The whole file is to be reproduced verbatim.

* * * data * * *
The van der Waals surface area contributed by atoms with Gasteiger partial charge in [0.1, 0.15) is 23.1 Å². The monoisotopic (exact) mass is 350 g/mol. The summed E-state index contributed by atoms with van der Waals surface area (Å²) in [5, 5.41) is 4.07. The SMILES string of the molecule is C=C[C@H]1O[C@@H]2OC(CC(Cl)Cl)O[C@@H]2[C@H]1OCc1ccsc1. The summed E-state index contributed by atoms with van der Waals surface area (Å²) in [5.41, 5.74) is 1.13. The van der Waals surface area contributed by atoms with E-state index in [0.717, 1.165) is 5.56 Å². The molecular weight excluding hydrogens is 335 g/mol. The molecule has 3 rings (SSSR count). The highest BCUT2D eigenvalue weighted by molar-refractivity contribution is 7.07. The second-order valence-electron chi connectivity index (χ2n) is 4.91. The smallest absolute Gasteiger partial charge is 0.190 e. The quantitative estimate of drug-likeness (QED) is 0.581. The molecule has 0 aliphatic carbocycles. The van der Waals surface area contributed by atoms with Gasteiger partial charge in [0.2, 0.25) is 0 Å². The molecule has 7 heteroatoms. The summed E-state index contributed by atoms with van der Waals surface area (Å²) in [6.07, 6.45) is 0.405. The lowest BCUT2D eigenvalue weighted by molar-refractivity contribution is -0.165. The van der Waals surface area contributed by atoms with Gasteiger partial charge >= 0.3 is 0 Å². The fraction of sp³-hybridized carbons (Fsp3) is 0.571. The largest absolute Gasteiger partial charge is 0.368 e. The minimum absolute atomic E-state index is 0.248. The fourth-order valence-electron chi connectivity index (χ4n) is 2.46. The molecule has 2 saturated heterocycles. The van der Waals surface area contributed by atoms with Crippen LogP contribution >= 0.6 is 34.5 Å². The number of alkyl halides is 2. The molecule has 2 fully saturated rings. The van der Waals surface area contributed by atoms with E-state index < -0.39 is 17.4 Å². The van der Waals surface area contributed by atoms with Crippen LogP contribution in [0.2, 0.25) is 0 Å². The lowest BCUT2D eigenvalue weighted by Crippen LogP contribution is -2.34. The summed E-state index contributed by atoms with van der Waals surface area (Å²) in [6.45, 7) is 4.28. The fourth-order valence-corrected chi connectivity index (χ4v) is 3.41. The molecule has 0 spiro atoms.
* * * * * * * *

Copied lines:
The van der Waals surface area contributed by atoms with Gasteiger partial charge in [0.1, 0.15) is 23.1 Å². The monoisotopic (exact) mass is 350 g/mol. The summed E-state index contributed by atoms with van der Waals surface area (Å²) in [5, 5.41) is 4.07. The SMILES string of the molecule is C=C[C@H]1O[C@@H]2OC(CC(Cl)Cl)O[C@@H]2[C@H]1OCc1ccsc1. The summed E-state index contributed by atoms with van der Waals surface area (Å²) in [5.41, 5.74) is 1.13. The van der Waals surface area contributed by atoms with E-state index in [0.717, 1.165) is 5.56 Å². The molecular weight excluding hydrogens is 335 g/mol. The molecule has 3 rings (SSSR count). The highest BCUT2D eigenvalue weighted by molar-refractivity contribution is 7.07. The second-order valence-electron chi connectivity index (χ2n) is 4.91. The smallest absolute Gasteiger partial charge is 0.190 e. The quantitative estimate of drug-likeness (QED) is 0.581. The molecule has 0 aliphatic carbocycles. The van der Waals surface area contributed by atoms with Gasteiger partial charge in [0.2, 0.25) is 0 Å². The molecule has 7 heteroatoms. The summed E-state index contributed by atoms with van der Waals surface area (Å²) in [6.07, 6.45) is 0.405. The lowest BCUT2D eigenvalue weighted by molar-refractivity contribution is -0.165. The van der Waals surface area contributed by atoms with Gasteiger partial charge >= 0.3 is 0 Å². The fraction of sp³-hybridized carbons (Fsp3) is 0.571. The largest absolute Gasteiger partial charge is 0.368 e. The minimum absolute atomic E-state index is 0.248. The fourth-order valence-electron chi connectivity index (χ4n) is 2.46. The molecule has 2 saturated heterocycles. The van der Waals surface area contributed by atoms with Crippen LogP contribution >= 0.6 is 34.5 Å². The number of alkyl halides is 2. The molecule has 2 fully saturated rings. The van der Waals surface area contributed by atoms with E-state index < -0.39 is 17.4 Å². The van der Waals surface area contributed by atoms with Crippen LogP contribution in [0.2, 0.25) is 0 Å². The lowest BCUT2D eigenvalue weighted by Crippen LogP contribution is -2.34. The summed E-state index contributed by atoms with van der Waals surface area (Å²) in [6.45, 7) is 4.28. The fourth-order valence-corrected chi connectivity index (χ4v) is 3.41. The molecule has 0 spiro atoms.